Using Christmas Bird Count data, we analyze the annual spatio-temporal abundances of six passerine species in the upper Great Plains, US (1960–1990). This study provides new insight into how global warming could cause separation of species within present-day communities. We find that winter relative abundances of similarly-sized songbirds are differentially affected by ambient winter temperature. As such, average annual winter temperature fluctuations (i.e., severity of winter) are significantly (P < 0.05) correlated with the relative abundances of three species while the other three are not. Our conditional probability-of-occurrence analysis indicates that the abundances of the three temperature-associated species declined markedly below −4°C while the abundances of the other three species fluctuated little from 8°C to −16°C. We conclude that even in colder climates i) the winter distributions of some, but not all, songbirds are directly or indirectly limited by temperature; and ii) these birds have dynamic abundances that can quickly respond to temperature changes.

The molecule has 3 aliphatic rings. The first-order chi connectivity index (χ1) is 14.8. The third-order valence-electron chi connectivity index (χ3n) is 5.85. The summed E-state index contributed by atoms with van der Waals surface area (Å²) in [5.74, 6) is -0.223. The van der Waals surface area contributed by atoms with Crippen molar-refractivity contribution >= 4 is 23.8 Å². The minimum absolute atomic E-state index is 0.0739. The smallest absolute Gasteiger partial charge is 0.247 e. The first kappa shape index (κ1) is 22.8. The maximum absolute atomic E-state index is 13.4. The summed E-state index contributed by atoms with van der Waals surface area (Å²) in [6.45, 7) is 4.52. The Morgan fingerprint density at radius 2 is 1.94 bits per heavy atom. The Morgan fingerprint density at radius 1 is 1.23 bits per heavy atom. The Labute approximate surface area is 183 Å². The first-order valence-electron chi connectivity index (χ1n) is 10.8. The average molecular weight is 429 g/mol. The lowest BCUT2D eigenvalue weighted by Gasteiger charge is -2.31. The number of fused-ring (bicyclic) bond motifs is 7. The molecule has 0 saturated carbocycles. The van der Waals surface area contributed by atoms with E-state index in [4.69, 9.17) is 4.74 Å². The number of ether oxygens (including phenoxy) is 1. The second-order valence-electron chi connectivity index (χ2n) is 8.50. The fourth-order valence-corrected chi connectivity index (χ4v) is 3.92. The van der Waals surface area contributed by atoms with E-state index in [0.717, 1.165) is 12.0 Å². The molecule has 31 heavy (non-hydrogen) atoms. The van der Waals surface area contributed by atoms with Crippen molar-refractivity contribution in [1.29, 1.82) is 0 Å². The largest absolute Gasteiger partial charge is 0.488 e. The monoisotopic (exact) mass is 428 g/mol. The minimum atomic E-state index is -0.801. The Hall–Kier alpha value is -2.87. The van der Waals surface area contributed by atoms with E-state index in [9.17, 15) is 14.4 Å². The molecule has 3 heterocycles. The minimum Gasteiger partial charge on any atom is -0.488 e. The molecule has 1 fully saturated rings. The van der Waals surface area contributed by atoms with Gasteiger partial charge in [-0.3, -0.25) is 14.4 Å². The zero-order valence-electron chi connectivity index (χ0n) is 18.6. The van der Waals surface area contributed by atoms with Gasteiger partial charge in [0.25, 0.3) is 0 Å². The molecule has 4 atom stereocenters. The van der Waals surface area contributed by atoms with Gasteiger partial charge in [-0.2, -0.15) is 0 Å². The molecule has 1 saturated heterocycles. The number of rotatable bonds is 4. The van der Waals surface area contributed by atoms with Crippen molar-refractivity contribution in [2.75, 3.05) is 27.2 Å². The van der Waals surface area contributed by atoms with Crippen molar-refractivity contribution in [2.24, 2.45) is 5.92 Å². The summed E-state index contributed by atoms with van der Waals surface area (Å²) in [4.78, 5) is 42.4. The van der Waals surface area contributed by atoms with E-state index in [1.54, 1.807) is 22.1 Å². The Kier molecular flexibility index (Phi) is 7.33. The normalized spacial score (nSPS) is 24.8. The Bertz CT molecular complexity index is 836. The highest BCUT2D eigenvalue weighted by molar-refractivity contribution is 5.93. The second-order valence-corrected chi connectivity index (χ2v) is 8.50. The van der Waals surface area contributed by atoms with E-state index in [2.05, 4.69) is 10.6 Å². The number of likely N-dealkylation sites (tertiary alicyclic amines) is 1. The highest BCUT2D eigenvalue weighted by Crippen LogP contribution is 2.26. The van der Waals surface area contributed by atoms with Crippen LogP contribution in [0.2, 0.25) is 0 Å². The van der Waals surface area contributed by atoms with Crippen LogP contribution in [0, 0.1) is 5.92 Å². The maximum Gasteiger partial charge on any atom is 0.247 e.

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Vol. 36 • No. 8